On February 10, 2008, singer/songwriter Amy Winehouse was nominated for six Grammys, walked away with five – including Record of the Year — and solidified her place as a worldwide recording artist. For most people, that would have been more than enough. For Winehouse, it should have been, but as she admitted to one of her oldest friends that night, “It’s just so boring without drugs.”
So it goes for the life of an addict, and so it went for the public life of Amy Winehouse, a remarkable talent constantly overshadowed by addiction to drugs and alcohol. That was the lethal cocktail that brought Winehouse down, but — as director Asif Kapadia’s new documentary, Amy, shows — it wasn’t the sole aspect of Winehouse’s short lived life and career.
Composed entirely of archival footage and audio interviews, Amy tells the sad story behind one of the more public crash and burns in recent years. Winehouse had a profound voice that publicly expressed a personal struggle. Well-crafted lyrics (presented on-screen for maximum effect) and a soulful delivery proved to be the synthesis that rocketed Winehouse to stardom. Unfortunately, that stardom came part and parcel with a constant paparazzi presence, and a group of people who stopped at nothing to give Winehouse what she wanted, regardless of what she needed.
Winehouse’s relationship with drugs and alcohol began at an early age, but it took a turn towards the Sid & Nancy realm of heroin and crack cocaine when she met and married Blake Fielder-Civil. Yet, as bad as Winehouse’s relationship with Civil was, he was not Winehouse’s sole enabler. From day one, Winehouse was dealt a fateful hand by being surrounded by people more interested in the gravy train she produced rather than her own physical well-being. Kapadia finds that proof in sad and tragic anecdotes from Winehouse’s parents. In one, Winehouse told her mother that she had discovered bulimia as a way of staying thin, and Winehouse’s mother casted off this revelation as Amy being Amy. In another, you can almost hear the shrug in her father’s voice when he says, “You can’t force a person into treatment.” Maybe, but you can pull your head out of the sand and stop lying to yourself and everyone else.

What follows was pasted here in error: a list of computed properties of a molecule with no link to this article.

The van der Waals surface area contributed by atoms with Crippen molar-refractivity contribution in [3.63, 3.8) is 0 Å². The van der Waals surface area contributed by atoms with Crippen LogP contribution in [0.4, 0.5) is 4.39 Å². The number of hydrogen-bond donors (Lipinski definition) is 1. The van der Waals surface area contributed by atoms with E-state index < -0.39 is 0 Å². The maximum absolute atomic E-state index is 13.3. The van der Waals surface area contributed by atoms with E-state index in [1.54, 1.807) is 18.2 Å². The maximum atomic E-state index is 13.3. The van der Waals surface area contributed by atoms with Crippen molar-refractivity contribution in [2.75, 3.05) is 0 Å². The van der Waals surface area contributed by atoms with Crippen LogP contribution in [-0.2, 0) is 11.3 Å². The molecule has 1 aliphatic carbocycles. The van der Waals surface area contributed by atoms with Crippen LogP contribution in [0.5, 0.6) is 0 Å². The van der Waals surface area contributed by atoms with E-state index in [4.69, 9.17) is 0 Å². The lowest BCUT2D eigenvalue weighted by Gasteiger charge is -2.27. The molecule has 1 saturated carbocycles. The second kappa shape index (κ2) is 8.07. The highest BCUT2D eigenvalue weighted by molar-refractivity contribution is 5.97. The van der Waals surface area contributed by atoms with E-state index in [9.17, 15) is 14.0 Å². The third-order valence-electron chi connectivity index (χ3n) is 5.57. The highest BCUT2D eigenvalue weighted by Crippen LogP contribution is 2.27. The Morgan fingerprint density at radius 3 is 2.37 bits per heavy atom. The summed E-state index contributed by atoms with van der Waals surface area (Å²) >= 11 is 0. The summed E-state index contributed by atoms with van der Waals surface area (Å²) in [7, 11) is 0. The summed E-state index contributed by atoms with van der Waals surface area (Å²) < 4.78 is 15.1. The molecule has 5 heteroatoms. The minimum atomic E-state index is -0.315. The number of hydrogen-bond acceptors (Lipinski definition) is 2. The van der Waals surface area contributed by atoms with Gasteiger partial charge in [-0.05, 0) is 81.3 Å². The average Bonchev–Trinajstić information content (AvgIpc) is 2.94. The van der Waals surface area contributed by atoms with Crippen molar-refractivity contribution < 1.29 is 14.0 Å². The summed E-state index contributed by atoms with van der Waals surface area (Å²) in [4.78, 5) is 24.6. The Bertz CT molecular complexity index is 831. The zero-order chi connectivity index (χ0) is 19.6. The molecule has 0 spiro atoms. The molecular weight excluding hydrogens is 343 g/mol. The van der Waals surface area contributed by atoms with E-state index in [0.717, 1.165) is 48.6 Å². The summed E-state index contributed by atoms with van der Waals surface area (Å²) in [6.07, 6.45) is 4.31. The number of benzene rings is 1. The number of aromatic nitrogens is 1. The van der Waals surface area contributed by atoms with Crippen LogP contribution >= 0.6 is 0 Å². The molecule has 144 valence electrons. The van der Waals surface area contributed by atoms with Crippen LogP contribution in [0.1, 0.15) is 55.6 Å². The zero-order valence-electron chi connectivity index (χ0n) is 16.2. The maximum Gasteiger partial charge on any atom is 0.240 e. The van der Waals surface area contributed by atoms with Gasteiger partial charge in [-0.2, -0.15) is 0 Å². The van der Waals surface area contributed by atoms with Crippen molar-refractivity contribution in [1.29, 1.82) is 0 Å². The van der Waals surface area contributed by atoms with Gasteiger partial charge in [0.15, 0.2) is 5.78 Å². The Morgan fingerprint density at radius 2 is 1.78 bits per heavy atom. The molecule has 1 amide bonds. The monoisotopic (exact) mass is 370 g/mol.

This castigation is what is most commendable about Amy, as Kapadia refuses to glamorize Winehouse’s addiction as a casualty of rock ‘n’ roll, or just another entry into the “27 Club.” Kapadia completes his pastiche with a botched concert in Belgrade where Winehouse was too drunk to stand, let alone perform. It is a scene eerily reminiscent of Bob Fosse’s Lenny (1974) where Dustin Hoffman as stand-up comic Lenny Bruce stumbles and staggers on stage for eight minutes, hopelessly whacked out on heroin. Both scenes are the proverbial writing on the wall, and require no underlying or explanation.
Everyone gets through life thanks to the support system surrounding him or her, and Kapadia makes a strong suggestion that Amy Winehouse’s story might have turned out drastically different if only those closest to her had tried a little harder. They didn’t, and Winehouse’s story ended tragically, but maybe Amy will help put an ugly face on a horrible disease and wake people up to a fate that many face.